Photovoltaics for evaporative cooling greenhouses

Tempo di lettura ca.: 1 minuti, 41 secondi


Researchers in Niger have proposed to use photovoltaic energy to power the operations of evaporative cooling greenhouses. The proposed experimental solution uses locally made pads and is reportedly able to compete with commercial counterparts.

A group of researchers from Abdou Moumouni University in Niger has proposed to use photovoltaic energy for powering evaporative cooling greenhouses (ECGs) in Africa’s Sahel region.

ECGs are a type of greenhouses that cool the plants using the natural process of evaporation. The evaporation process is performed by pumping water onto special wet pads while fans push air through them.

“Under Sahelian dry and hot weather conditions, cooling is necessary in order to keep conducive microclimate,” explained the research group. “To avoid conventional costly and unsustainable cooling system in the Sahel with air conditioner connected to the grid or through generators fueled by carbonated fossil fuel, a standalone photovoltaic system was used to power the evaporative cooling system, that is the water pumping and distribution and ventilators.”

The experimental set-up was located in southwest Niger and covered an area of 50 m2, with a height of 3.66 m and a roof slope of 15 degrees. The water pumping and ventilators were powered by six PV modules with an output of 260 W each, using an inverter of 5 kVA. Four batteries of 150 Ah each were also used to enable smooth operation in case of a lack of irradiation.

As for the wet pads, the academics compared two different types in the same system. One was the commercially available Celdek pads (C-pads), while the other was the locally-made Hyphaene thebaica fiber pads (HF-pads). In both cases, pads were inserted along the greenhouse sides, with one ventilator per each pad.

“Field climatic parameters recorded in situ and thermophysical data obtained at the laboratory prototype level and from the installed PV-ECG were used to assess the alternative HF-pad cooling potential against conventional C-pad,” explained the academics. “The greenhouse key cooling performances were derived from established energy and mass balance thermodynamic equations.”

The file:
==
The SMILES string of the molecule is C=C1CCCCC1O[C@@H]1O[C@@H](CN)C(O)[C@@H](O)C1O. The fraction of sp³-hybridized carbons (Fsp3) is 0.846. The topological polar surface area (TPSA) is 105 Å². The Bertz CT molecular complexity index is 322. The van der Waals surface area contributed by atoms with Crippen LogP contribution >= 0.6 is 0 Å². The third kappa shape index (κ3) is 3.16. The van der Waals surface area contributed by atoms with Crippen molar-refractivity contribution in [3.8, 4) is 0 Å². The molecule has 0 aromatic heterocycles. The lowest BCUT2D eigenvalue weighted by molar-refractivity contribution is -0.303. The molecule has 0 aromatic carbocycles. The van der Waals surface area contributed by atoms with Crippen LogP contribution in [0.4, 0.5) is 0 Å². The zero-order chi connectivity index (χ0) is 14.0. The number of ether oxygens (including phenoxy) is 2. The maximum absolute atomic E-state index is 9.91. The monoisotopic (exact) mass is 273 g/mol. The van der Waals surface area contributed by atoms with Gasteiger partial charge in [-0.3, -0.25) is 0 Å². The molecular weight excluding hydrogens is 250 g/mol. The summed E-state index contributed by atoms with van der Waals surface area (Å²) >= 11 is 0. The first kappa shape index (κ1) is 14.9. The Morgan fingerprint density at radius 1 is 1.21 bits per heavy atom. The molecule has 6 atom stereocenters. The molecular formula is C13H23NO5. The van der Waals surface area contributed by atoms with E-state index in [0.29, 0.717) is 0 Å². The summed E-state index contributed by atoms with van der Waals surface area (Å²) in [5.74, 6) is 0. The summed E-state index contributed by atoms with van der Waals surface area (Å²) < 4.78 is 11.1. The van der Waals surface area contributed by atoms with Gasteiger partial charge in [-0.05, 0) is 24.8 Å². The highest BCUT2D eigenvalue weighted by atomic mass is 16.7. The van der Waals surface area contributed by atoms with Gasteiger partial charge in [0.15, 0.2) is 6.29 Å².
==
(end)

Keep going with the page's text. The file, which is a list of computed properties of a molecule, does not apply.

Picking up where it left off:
In addition, after collecting the data from the real greenhouse and conducting a lab investigation of the pads, a computational fluid dynamic (CFD) analysis was conducted to gain a general understanding of the refrigerant fluid distribution in the greenhouse. Both the numerical model and the experimental data collection were conducted in the hot and dry seasons, with input temperatures of 35 C to 45 C and relative humidity of 10% to 15%.

“Cooler using HF-pad allows to keep the microclimate below 25 C, with maximum moisture rate up to 80%, under harsh ambient conditions,” the team stressed. “HF-pad had the highest cooling coefficient of performance (COP = 9 against 6 for C-pad), the best cost-to-efficiency ratio (CER = 5; 4 times less than C-pad), and the lowest outlet temperature (20.0 C).”

The scientists also highlighted that due to higher outlet air velocity, the C-pad cooler spread cool air up to 1.25 m farther than its counterpart, creating higher pressure in the atmosphere, with two times turbulent kinetic energy.

The group concluded that the HF-pad achieved cooling performances that compete with conventional pads. “Optimization of HF-pad frame engineering and the technology scaling up to industrial level can allow better thermal and economic performances,” they added.

Their findings were presented in “Improving the sustainability and effectiveness of photovoltaic evaporative cooling greenhouse in the Sahel,” published in Scientific Reports.